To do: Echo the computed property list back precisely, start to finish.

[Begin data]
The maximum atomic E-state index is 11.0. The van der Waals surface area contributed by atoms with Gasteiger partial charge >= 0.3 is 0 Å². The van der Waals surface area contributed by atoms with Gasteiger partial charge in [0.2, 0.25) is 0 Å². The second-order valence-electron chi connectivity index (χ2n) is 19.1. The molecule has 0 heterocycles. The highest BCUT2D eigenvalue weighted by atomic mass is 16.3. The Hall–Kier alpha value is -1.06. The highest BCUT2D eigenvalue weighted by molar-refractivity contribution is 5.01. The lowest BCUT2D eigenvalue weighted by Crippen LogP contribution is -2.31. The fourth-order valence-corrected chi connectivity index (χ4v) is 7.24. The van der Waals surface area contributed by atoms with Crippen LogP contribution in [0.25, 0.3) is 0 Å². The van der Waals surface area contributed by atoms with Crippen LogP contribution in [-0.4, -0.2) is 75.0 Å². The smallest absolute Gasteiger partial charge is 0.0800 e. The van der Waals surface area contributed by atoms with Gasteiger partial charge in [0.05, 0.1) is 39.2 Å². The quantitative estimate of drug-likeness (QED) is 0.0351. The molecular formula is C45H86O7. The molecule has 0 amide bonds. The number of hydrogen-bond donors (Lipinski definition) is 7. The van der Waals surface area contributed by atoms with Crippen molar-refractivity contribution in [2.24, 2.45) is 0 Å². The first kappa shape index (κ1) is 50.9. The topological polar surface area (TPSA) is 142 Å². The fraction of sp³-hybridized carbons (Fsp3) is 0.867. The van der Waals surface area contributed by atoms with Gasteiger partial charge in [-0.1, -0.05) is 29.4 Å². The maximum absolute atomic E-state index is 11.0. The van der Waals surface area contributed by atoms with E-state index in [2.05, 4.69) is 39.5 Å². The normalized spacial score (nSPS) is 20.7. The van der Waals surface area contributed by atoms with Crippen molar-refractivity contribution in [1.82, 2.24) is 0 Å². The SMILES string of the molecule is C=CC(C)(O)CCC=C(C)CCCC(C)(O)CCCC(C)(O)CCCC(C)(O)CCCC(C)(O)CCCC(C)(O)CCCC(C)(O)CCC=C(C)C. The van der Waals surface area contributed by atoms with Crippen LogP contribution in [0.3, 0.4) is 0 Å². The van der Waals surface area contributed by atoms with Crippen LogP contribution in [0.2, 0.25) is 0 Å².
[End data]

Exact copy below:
The maximum atomic E-state index is 11.0. The van der Waals surface area contributed by atoms with Gasteiger partial charge >= 0.3 is 0 Å². The van der Waals surface area contributed by atoms with Gasteiger partial charge in [0.2, 0.25) is 0 Å². The second-order valence-electron chi connectivity index (χ2n) is 19.1. The molecule has 0 heterocycles. The highest BCUT2D eigenvalue weighted by atomic mass is 16.3. The Hall–Kier alpha value is -1.06. The highest BCUT2D eigenvalue weighted by molar-refractivity contribution is 5.01. The lowest BCUT2D eigenvalue weighted by Crippen LogP contribution is -2.31. The fourth-order valence-corrected chi connectivity index (χ4v) is 7.24. The van der Waals surface area contributed by atoms with Crippen LogP contribution in [0.25, 0.3) is 0 Å². The van der Waals surface area contributed by atoms with Crippen LogP contribution in [-0.4, -0.2) is 75.0 Å². The smallest absolute Gasteiger partial charge is 0.0800 e. The van der Waals surface area contributed by atoms with Gasteiger partial charge in [0.05, 0.1) is 39.2 Å². The quantitative estimate of drug-likeness (QED) is 0.0351. The molecular formula is C45H86O7. The molecule has 0 amide bonds. The number of hydrogen-bond donors (Lipinski definition) is 7. The van der Waals surface area contributed by atoms with Crippen molar-refractivity contribution in [2.24, 2.45) is 0 Å². The first kappa shape index (κ1) is 50.9. The topological polar surface area (TPSA) is 142 Å². The fraction of sp³-hybridized carbons (Fsp3) is 0.867. The van der Waals surface area contributed by atoms with Gasteiger partial charge in [-0.1, -0.05) is 29.4 Å². The maximum absolute atomic E-state index is 11.0. The van der Waals surface area contributed by atoms with E-state index in [2.05, 4.69) is 39.5 Å². The normalized spacial score (nSPS) is 20.7. The van der Waals surface area contributed by atoms with Crippen molar-refractivity contribution in [1.82, 2.24) is 0 Å². The SMILES string of the molecule is C=CC(C)(O)CCC=C(C)CCCC(C)(O)CCCC(C)(O)CCCC(C)(O)CCCC(C)(O)CCCC(C)(O)CCCC(C)(O)CCC=C(C)C. The van der Waals surface area contributed by atoms with Crippen LogP contribution in [0.3, 0.4) is 0 Å². The van der Waals surface area contributed by atoms with Crippen LogP contribution in [0.2, 0.25) is 0 Å².